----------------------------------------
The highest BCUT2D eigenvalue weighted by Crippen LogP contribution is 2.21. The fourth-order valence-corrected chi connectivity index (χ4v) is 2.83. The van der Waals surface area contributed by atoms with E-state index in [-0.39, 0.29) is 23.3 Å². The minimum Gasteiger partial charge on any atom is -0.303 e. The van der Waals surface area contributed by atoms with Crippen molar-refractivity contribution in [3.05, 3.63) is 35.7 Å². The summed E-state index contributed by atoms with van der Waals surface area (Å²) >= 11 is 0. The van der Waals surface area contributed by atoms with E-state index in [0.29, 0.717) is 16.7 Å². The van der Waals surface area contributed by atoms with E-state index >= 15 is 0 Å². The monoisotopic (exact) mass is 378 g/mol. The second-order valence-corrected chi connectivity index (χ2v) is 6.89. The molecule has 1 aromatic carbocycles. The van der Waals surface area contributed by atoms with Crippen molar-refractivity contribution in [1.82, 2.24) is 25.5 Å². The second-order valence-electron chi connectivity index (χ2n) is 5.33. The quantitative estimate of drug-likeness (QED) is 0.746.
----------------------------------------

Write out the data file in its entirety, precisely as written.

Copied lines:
The highest BCUT2D eigenvalue weighted by Crippen LogP contribution is 2.21. The fourth-order valence-corrected chi connectivity index (χ4v) is 2.83. The van der Waals surface area contributed by atoms with E-state index in [-0.39, 0.29) is 23.3 Å². The minimum Gasteiger partial charge on any atom is -0.303 e. The van der Waals surface area contributed by atoms with Crippen molar-refractivity contribution in [3.05, 3.63) is 35.7 Å². The summed E-state index contributed by atoms with van der Waals surface area (Å²) >= 11 is 0. The van der Waals surface area contributed by atoms with E-state index in [0.29, 0.717) is 16.7 Å². The van der Waals surface area contributed by atoms with E-state index >= 15 is 0 Å². The monoisotopic (exact) mass is 378 g/mol. The second-order valence-corrected chi connectivity index (χ2v) is 6.89. The molecule has 1 aromatic carbocycles. The van der Waals surface area contributed by atoms with Crippen molar-refractivity contribution in [1.82, 2.24) is 25.5 Å². The second-order valence-electron chi connectivity index (χ2n) is 5.33. The quantitative estimate of drug-likeness (QED) is 0.746.